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Sunday, July 5, 2015

YOUR TAX DOLLARS AT WORK: Bay City Code Enforcement Officer Refers To Grant Street As A "War Zone", While Bay City Times Calls Convicted Felon Steven Ingersoll, Owner Of 616 N. Grant, An "Entrepreneur"; State Of Michigan Picks Up The Tab To Tear Down Ingersoll's Mess. (What's Wrong With This Picture?)

616 N.Grant Street; photo by Miss Fortune
On January 10, 2014, an unoccupied home at 616 N. Grant Street in Bay City burned in a suspicious fire.
Less than two weeks later, its owner Steven Ingersoll opened his gaping pie hole to the Bay City Times, insisting the fire was “clearly set by someone.” 

Ingersoll continued, saying his insurance adjuster told him the blaze at the home “wasn’t a spontaneous fire.” 

Nearly 17 months after the fire (take your pick on the cause: oily rags, smoldering Cuban cigar butt...or some combination of the two), Michigan taxpayers will likely be picking up the tab to tear down the blighted, decrepit hulk. 

The Bay City Times reports today that Ingersoll's structure is one 18 “penciled in” for demolition in Bay City under the Michigan State Housing Development Authority's Blight Elimination Program.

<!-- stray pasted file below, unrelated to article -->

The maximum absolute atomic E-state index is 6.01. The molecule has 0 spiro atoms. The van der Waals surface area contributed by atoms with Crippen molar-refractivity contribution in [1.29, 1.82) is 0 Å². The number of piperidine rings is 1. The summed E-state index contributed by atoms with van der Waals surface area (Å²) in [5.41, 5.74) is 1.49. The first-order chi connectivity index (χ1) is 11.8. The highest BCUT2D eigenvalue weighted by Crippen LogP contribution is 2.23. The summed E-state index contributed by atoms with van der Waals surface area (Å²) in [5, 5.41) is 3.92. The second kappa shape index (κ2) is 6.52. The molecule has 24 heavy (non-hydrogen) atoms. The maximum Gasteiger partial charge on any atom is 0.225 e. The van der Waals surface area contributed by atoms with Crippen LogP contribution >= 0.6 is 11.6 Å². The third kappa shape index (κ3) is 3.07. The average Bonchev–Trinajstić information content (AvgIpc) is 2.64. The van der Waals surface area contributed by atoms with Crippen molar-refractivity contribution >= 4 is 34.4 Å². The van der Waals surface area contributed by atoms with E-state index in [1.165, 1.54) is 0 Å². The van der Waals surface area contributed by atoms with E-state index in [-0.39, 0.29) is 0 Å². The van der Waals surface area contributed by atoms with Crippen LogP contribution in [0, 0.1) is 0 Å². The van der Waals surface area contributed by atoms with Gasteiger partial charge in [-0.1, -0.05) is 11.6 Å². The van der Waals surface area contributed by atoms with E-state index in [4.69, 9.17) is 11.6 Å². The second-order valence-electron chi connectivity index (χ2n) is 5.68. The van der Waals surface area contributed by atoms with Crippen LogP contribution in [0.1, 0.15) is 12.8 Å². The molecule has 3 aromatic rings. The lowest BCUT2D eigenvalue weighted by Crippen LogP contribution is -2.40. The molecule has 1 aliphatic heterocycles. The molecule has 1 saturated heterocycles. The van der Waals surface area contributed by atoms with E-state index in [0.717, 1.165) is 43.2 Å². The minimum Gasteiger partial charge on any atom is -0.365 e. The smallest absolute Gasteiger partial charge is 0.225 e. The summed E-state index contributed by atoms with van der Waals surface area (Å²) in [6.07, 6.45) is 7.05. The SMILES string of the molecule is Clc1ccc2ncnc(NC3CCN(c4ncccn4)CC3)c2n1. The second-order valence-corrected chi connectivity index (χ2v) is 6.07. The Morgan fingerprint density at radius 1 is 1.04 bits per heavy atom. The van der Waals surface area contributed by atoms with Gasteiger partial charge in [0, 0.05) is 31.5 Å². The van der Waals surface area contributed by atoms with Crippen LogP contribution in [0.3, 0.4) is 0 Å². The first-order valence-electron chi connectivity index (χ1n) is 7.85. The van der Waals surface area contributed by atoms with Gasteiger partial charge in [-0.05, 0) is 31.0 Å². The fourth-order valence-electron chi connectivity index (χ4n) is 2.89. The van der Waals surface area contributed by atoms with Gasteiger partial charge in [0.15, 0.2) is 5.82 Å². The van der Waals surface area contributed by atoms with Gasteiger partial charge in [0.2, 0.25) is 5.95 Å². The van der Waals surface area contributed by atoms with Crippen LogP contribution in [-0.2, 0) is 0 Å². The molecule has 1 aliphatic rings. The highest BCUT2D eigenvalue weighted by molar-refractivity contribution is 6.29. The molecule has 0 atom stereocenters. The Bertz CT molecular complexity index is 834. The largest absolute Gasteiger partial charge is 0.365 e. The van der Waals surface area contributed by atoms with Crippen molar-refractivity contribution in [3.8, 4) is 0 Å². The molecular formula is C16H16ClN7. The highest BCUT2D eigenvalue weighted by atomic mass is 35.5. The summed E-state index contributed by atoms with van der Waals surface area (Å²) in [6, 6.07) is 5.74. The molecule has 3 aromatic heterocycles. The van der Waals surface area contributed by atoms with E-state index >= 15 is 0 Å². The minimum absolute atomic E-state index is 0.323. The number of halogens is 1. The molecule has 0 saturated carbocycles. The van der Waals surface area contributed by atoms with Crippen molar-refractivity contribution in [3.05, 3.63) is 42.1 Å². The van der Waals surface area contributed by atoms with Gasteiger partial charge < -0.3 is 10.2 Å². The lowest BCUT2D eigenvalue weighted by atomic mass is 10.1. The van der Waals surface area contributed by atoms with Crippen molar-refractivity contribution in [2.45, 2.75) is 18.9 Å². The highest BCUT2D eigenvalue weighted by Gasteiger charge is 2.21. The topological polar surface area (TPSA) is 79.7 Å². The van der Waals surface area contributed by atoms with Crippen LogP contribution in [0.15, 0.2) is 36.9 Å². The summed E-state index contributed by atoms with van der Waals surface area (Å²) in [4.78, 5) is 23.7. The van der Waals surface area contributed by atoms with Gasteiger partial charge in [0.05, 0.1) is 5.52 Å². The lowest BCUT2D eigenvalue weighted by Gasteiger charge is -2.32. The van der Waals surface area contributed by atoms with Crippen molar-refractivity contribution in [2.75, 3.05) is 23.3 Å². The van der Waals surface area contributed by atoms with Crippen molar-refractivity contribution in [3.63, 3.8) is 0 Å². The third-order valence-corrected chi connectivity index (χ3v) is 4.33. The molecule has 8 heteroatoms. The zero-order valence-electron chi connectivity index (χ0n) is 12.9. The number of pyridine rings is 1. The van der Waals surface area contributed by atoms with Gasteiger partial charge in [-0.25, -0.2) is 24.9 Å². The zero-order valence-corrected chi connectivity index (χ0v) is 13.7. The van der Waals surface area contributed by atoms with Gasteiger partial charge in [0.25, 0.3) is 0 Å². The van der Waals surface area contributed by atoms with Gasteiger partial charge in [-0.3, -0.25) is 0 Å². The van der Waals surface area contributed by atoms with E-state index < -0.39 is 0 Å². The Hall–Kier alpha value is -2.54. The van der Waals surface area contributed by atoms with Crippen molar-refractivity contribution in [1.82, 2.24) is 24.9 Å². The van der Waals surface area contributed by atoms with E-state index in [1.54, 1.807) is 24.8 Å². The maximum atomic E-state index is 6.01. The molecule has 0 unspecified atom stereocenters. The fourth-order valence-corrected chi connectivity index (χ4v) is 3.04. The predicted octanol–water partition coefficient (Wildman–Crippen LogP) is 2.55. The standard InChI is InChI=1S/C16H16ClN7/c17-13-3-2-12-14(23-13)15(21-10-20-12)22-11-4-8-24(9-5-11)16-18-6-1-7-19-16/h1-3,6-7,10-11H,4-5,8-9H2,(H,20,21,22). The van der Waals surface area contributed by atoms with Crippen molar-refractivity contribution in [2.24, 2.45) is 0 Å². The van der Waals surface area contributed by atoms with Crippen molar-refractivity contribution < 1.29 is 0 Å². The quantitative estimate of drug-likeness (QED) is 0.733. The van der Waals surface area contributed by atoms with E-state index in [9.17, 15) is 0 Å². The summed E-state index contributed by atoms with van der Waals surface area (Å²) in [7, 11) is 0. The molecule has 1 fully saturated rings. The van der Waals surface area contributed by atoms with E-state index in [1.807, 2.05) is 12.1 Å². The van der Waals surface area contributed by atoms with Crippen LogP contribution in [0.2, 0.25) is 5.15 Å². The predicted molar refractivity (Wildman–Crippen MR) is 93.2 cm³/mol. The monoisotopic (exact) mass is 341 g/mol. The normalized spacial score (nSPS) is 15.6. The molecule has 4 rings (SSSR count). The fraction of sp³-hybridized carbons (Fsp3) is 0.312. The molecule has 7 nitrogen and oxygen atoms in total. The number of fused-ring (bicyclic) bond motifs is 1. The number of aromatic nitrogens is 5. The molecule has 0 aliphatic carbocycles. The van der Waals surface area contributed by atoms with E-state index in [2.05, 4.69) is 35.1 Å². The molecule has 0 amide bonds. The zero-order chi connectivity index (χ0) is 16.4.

Bay City was awarded a $250,000 MSHDA grant to eliminate 18 structures within a 1-mile radius of the Uptown Bay City development (or “Uppity Town”, as it's known by locals clearly unimpressed with Shaheen Development's $445,000 penthouse condos).

The Bay City Times, oddly describing Ingersoll as a “Bay City entrepreneur” (one who was convicted in March on three counts of federal tax fraud), reported that Debbie Kiesel, Bay City's grant and neighborhood services coordinator, received permission from Ingersoll on July 2 to knock down his property. 

Must have been a short phone call!



  1. "Loot-a-thon" is a perfect phrase to describer the Ingersolls' actions.

  2. Does he retain ownership of the property? If it gets sold to pay his debts - is the grant being used to clean up his mess? Rural development and Michigan grants sounds like the tax payers are and have been Ingersoll financial backing for decades. All property cleared needs to become city owned to sell to put back on the tax rolls. Why did the insurance not pay to tear it down? Did that money go to the special bank account?

  3. Good points. Maybe Ingersoll kept the insurance money and is using it for something else. Maybe an off-shore bank account for his wife, or for when he gets out of federal prison?